On October 22nd, at 2:50 P.M., @APStylebook tweeted a series of guidelines about how to punctuate possessives of nouns that end in “S”: “For possessives of plural nouns ending in s, add only an apostrophe: the churches’ needs, the girls’ toys, the horses’ food, the ships’ wake, states’ rights, the VIPs’ entrance.” Then it dropped a bombshell: “We are considering changing to use ’s when making a name that ends in S possessive: Mavis Staples’s album, Martha Reeves’s concert.” People were invited to weigh in, and Twitter was possessed with the possessive—or at least with the “S” following the apostrophe to form the possessive of a noun ending in a sibilant. If I were the gym teacher who blows her whistle to halt the dodgeball game in John Waters’ “Hairspray,” I’d blow till I blew my brains out.

The Associated Press Stylebook is the go-to guide for U.S. publications that don’t have their own stylebooks—“the journalist’s bible.” Generally, its decisions tend toward loosening rather than straitening the rules. For instance, the A.P. accepts the singular “they/their” (classic example: “Everyone took their seat”) and resists the serial (or Oxford) comma. In September, the organization caused a ruckus when it recommended getting rid of the hyphen in “first-quarter touchdown.” (The hyphen was restored in time for football season.) Its pronouncement on the apostrophe and “S” drew twenty-eight hundred responses (at this writing), ranging from bafflement and consternation to scorn and reason (from both sides). According to a limited, unscientific survey (I read till my eyes glazed over), those who reject the proposed new rule edge out those who support it, 83–82.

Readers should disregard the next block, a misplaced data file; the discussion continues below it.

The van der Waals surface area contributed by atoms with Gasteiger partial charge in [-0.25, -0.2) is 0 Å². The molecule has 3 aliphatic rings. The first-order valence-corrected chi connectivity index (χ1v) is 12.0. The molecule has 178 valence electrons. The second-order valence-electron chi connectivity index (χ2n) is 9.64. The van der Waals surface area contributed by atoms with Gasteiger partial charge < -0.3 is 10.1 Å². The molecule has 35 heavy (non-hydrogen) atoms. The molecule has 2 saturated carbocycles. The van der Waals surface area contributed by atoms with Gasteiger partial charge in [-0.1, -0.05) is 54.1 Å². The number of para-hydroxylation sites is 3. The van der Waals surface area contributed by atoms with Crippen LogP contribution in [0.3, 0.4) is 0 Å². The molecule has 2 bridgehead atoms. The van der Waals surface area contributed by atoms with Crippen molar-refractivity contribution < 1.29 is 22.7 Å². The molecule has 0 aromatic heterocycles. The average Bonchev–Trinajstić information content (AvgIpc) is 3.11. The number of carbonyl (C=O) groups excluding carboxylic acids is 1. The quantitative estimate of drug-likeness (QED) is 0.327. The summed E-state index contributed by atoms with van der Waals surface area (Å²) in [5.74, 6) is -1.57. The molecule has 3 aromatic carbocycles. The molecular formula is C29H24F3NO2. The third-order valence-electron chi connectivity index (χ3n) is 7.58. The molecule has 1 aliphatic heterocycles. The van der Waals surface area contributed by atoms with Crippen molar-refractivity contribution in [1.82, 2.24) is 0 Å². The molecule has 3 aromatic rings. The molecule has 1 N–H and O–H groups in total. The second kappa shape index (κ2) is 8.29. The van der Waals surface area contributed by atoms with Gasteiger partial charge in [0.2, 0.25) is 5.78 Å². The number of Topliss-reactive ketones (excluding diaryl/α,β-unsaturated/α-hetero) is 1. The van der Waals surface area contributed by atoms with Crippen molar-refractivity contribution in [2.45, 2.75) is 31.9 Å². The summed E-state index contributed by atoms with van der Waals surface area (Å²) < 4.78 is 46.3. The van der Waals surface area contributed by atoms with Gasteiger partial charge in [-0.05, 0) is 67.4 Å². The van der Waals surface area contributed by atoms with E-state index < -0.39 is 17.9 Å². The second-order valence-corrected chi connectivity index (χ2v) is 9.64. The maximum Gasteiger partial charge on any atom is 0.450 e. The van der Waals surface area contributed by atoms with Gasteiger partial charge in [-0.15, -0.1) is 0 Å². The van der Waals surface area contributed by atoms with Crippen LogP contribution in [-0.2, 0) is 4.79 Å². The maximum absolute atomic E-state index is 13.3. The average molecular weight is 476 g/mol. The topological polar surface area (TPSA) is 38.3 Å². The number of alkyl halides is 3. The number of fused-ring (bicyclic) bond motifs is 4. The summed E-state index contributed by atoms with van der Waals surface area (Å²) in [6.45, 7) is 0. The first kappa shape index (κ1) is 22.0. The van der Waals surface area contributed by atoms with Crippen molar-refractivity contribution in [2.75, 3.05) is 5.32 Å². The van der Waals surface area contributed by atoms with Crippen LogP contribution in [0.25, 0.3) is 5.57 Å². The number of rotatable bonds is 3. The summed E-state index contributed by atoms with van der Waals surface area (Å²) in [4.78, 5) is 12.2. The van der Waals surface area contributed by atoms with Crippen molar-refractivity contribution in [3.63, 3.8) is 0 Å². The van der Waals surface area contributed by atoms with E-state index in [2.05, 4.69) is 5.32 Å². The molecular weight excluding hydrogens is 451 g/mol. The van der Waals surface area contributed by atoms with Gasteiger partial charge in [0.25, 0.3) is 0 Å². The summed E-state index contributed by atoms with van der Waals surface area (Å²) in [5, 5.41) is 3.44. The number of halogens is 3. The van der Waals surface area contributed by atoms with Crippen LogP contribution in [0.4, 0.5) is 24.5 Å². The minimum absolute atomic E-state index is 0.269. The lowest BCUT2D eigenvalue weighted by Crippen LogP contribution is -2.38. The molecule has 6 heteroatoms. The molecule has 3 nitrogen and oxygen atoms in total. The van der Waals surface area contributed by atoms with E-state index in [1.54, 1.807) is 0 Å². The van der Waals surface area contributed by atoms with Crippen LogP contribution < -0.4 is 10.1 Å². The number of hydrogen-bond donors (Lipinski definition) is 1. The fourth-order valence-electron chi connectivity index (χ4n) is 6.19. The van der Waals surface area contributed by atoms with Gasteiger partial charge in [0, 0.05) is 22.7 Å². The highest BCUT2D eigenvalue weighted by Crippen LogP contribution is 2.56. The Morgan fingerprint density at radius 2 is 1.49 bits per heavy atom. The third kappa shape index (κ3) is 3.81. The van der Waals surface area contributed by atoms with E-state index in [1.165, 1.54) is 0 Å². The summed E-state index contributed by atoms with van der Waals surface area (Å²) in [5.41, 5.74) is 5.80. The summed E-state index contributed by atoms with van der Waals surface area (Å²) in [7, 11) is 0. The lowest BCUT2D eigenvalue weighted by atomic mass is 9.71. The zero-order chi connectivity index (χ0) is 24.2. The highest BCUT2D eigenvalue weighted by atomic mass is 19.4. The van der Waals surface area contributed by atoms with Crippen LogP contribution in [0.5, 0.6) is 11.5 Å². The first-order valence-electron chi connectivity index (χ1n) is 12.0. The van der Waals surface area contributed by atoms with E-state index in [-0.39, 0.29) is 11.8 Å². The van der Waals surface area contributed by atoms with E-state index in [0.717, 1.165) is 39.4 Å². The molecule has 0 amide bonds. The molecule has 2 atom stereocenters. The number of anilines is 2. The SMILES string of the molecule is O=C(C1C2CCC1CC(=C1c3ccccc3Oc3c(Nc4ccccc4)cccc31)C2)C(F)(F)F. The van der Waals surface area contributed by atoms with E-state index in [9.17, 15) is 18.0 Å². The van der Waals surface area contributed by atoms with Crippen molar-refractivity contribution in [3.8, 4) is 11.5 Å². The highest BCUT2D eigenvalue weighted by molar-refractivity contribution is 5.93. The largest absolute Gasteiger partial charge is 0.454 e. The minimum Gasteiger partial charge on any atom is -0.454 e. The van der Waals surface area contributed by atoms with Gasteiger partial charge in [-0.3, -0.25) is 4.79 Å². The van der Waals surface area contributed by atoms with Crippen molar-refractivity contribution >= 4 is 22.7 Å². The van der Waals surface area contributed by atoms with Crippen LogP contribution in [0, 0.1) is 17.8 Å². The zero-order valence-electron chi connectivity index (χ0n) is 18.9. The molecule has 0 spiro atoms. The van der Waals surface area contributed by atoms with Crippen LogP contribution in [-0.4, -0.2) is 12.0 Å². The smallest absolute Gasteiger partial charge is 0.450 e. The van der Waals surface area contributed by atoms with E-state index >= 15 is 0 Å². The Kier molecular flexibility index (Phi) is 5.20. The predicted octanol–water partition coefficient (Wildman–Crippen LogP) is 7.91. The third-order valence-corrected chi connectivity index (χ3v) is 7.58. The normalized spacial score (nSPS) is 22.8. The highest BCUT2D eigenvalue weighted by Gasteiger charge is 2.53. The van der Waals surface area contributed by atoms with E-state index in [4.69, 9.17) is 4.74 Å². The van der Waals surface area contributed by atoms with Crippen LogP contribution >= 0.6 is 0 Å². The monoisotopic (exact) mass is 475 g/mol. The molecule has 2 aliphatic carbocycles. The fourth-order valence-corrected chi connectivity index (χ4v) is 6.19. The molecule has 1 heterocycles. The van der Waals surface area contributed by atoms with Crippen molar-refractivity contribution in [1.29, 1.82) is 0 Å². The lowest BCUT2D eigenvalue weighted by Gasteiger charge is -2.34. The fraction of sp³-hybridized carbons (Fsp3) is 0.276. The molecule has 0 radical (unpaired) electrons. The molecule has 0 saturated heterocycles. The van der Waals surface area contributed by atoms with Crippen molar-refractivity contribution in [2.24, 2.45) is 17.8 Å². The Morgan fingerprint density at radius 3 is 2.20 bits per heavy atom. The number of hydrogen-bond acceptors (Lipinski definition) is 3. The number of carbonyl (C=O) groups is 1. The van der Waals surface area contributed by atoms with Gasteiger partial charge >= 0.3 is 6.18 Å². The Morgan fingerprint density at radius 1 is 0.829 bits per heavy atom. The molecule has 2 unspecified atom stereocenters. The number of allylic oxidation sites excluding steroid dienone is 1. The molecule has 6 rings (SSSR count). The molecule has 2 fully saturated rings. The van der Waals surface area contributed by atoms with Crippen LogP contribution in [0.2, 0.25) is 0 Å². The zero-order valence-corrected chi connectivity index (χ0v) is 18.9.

People who feel strongly about not adding the “S” are probably the same ones who delete the serial comma, at least to judge from their reasons. It takes up space. The extra “S” is “redundant and unnecessary” (@WillotheGlen). They argued that without the “S” the word is more concise, it’s cleaner. “Please leave the beautiful s’ as is. The entire point of the apostrophe is to SHORTEN/EASE the word” (@ryankendellB). “I would rather be trampled by 30–50 feral hogs than be forced to write Mavis Staples’s” (@kguilbault_). People whose name ends in “S,” whether it’s voiced or unvoiced, take this stuff personally. James Harbeck (@sesquiotic), a writer and freelance editor in Toronto, wrote scornfully of those who would not add the “S”: “ ‘My name ends with an s and I’m fine with just the apostrophe!’ Well, mine ends with an s and I’m not. My books are James’s books. I am not a Jame or two.”

Many people have devised their own phonetic distinctions for adding or withholding the “S.” “When the sibilant is voiced (when S sounds like Z) use just an apostrophe. When the sibilant is unvoiced (S just hisses, doesn’t buzz) use the apostrophe and another S. This avoids the awkward sounding double z at the end of words” (@truenarnian). Other phonetic schemes may sound slightly bogus—“The rule is that with names already having two sibilants, like Jesus, Texas, or Moses, one wouldn’t use ’s but just ’ ” (@TheBonniePrince)—yet turn out to be in line with the New York Times Manual of Style and Usage. Others are flawed: “Do it if there is a vowel preceding the s. For example: Daniel Jones’s talent is impressive. Absolutely not if there is a consonant before the s. For example: The Giants’s GM is an absolute buffoon” (@twentee7). As “Giants” is plural, it would not need the extra “S”; in this case, it could even do without the apostrophe.